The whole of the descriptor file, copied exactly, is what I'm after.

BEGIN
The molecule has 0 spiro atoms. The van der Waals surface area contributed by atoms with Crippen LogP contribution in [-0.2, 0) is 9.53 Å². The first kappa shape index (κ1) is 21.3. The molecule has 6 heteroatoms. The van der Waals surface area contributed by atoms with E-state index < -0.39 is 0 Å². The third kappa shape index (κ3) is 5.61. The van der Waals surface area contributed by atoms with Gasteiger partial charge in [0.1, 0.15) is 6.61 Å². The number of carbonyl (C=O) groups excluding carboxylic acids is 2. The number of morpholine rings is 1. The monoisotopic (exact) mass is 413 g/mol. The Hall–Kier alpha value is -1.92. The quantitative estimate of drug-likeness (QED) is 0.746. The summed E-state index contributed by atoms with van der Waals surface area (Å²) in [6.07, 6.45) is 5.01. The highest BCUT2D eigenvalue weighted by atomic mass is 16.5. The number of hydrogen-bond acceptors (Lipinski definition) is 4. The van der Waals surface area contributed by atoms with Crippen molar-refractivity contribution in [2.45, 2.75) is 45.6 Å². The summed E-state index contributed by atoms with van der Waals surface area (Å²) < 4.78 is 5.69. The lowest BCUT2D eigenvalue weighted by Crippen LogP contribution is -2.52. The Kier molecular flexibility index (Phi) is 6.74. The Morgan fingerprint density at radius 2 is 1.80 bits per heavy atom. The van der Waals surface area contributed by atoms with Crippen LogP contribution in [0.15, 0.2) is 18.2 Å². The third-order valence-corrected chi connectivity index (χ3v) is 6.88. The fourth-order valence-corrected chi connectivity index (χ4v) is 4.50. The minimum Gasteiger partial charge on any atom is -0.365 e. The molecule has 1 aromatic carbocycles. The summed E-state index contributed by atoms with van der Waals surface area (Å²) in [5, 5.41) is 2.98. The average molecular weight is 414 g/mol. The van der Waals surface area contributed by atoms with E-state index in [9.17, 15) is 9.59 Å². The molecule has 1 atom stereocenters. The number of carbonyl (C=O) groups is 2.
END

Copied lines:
The molecule has 0 spiro atoms. The van der Waals surface area contributed by atoms with Crippen LogP contribution in [-0.2, 0) is 9.53 Å². The first kappa shape index (κ1) is 21.3. The molecule has 6 heteroatoms. The van der Waals surface area contributed by atoms with E-state index < -0.39 is 0 Å². The third kappa shape index (κ3) is 5.61. The van der Waals surface area contributed by atoms with Gasteiger partial charge in [0.1, 0.15) is 6.61 Å². The number of carbonyl (C=O) groups excluding carboxylic acids is 2. The number of morpholine rings is 1. The monoisotopic (exact) mass is 413 g/mol. The Hall–Kier alpha value is -1.92. The quantitative estimate of drug-likeness (QED) is 0.746. The summed E-state index contributed by atoms with van der Waals surface area (Å²) in [6.07, 6.45) is 5.01. The highest BCUT2D eigenvalue weighted by atomic mass is 16.5. The number of hydrogen-bond acceptors (Lipinski definition) is 4. The van der Waals surface area contributed by atoms with Crippen molar-refractivity contribution in [2.45, 2.75) is 45.6 Å². The summed E-state index contributed by atoms with van der Waals surface area (Å²) < 4.78 is 5.69. The lowest BCUT2D eigenvalue weighted by Crippen LogP contribution is -2.52. The Kier molecular flexibility index (Phi) is 6.74. The Morgan fingerprint density at radius 2 is 1.80 bits per heavy atom. The van der Waals surface area contributed by atoms with Crippen LogP contribution in [0.15, 0.2) is 18.2 Å². The third-order valence-corrected chi connectivity index (χ3v) is 6.88. The fourth-order valence-corrected chi connectivity index (χ4v) is 4.50. The minimum Gasteiger partial charge on any atom is -0.365 e. The molecule has 1 aromatic carbocycles. The summed E-state index contributed by atoms with van der Waals surface area (Å²) in [5, 5.41) is 2.98. The average molecular weight is 414 g/mol. The van der Waals surface area contributed by atoms with E-state index in [9.17, 15) is 9.59 Å². The molecule has 1 atom stereocenters. The number of carbonyl (C=O) groups is 2.